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Professional Sports and COVID-19: A Study in Precautions and Reactions

The effects of the coronavirus or COVID-19 have been felt worldwide. The pandemic began to ravage countries like China, Japan, Iran and Italy but soon began to spread to the majority of global nations. Authorities were forced to put a halt on many festivals and sporting events and the virus currently threatens the 2020 Summer Olympics set to take place in Tokyo. For many, the pandemic didn’t become real until many famous people began testing positive for the virus including actor Tom Hanks and his wife along with Game of Thrones actor, Kristofer Hivju.

Many schools and universities across the United States and all over the world announced changing to an online format or simply canceling classes until further notice. Many non-essential jobs and professions and businesses have been encouraged or mandated to close their doors to prevent the spread of the virus. The vast majority of sporting events and sporting leagues such as the NHL, NBA, XFL, NCAA basketball and others suspended their seasons and activities to protect fans, press, and athletes alike.

When the NCAA put halt to the season and March Madness, it was heavily criticized by popular sports commentator Stephen A. Smith for waiting until the last minute. Smith went on to say that the NCAA should have ceased activity upon “hearing that the NBA stopped their season” and that they’re “known to exploit the student athlete” and that they “show no respect for their No. 1 asset, the student athlete, until absolutely, positively forced to.”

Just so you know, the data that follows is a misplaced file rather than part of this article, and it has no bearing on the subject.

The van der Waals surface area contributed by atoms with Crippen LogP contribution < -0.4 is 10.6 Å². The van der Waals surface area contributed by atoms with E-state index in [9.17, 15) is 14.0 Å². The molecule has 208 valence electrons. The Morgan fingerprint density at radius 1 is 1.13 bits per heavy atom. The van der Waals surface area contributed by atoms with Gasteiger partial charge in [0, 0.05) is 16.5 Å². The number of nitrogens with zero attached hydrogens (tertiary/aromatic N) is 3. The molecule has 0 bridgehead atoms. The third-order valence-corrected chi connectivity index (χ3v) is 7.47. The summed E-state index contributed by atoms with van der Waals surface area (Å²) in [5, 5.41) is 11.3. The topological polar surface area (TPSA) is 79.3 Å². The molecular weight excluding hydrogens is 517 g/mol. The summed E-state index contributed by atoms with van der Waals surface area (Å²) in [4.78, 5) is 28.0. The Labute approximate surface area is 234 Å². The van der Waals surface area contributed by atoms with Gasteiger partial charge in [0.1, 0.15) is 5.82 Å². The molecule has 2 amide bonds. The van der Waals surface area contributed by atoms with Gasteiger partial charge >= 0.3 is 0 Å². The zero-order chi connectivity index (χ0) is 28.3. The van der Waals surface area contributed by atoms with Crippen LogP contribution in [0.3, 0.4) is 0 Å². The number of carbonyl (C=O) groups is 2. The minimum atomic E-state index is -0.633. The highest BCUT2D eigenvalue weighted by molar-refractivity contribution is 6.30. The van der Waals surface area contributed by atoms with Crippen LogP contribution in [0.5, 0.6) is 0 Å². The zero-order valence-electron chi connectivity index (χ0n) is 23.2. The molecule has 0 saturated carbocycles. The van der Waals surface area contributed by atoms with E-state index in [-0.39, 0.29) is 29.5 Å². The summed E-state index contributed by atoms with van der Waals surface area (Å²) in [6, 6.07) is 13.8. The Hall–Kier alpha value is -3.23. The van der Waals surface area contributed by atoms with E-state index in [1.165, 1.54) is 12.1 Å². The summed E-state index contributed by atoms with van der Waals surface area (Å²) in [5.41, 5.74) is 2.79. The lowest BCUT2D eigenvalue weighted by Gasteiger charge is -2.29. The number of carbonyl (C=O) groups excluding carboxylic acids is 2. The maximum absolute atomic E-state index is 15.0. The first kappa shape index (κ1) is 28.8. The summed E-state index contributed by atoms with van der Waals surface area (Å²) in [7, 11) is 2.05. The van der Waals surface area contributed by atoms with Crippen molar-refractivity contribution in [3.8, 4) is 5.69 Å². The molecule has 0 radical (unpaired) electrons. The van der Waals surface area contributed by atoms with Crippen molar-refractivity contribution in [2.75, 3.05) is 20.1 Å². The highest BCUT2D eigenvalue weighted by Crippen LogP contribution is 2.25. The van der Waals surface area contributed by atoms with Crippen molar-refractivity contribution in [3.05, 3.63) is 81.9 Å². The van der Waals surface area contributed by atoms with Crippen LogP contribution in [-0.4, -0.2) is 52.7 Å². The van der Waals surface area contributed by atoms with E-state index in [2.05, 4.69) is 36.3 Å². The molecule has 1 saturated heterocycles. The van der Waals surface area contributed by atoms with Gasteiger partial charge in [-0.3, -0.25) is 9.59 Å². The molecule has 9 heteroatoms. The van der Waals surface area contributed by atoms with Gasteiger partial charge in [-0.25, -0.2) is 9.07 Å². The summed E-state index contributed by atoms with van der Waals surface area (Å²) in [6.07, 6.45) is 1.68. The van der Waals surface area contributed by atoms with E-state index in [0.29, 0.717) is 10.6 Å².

In major cities like Houston, the Texas Department of Licensing and Registration was forced to shut down Fury FC 43 just hours before the doors were meant to open and leave scheduled fighters no choice but to reimburse the friends, family and teammates planning to be spectators. Even a scheduled event the following week known as Hybrid Fighting Championship at the Spindletap Brewery was reset to May 2nd until further notice.

Fans or no fans?

As far as major sports dealing with the influence of mass quarantine, the sport of MMA seemed to have led the way in the popular way of troubleshooting. ONE Championship: King of the Jungle in Singapore headlined by Stamp Fairtex and Janet Todd was the one of the first big sporting events to operate with no audience. Just the essentials of the broadcast personnel, crew, coaches and fighters themselves. ONE refunded all live-gate tickets and made the stream available on Facebook, Twitter, YouTube and ONE Super app. The event occurred while the coronavirus was making its way through east Asia. Events like King of the Jungle established an alternative method to continue in sports entertainment.



A post shared by ONE Championship (@onechampionship) on Feb 17, 2020 at 9:33pm PST

When it was being discussed by the NBA, opinions varied on whether or not to follow the example. Some being fine with having no audience and some finding it a major hindrance in games. When basketball super-star and multiple time NBA Finals Champ, Lebron James, was asked if he would play without a crowd, he responded directly that “I ain’t playing.” Elaborating that “I ain’t got fans in the crowd. That’s who I play for. I play for my teammates. I play for the fans. That’s what it’s all about.” Of course, the statement was made before Utah Jazz players Rudy Gobert and Donovan Mitchell tested positive for the virus prompting the NBA to suspend the season. Later, the news would report super-star Kevin Durant testing positive for coronavirus as well.

Perhaps James’s response speaks about the different natures of either two sports. In a sport like basketball, the crowd and hometown advantage can play a role in gameplay with cheers effecting player morale, noise paying a small role and the audience being a distraction in the middle of free throw attempts.

For the world of MMA, some fight fans might even prefer the lack of an audience to some degree. The lack of extra noise allows viewers to hear advice from coaches and cornermen, hear all the strikes being landed, hear the ref, hear the bell and makes for a more intimate experience. In the UFC’s event in Brasilia, Renato Moicano and got into an argument after Moicano’s quick submission victory and viewers were able to hear every word being exchanged. There was no need to guess or speculate what the fighters were saying to each other.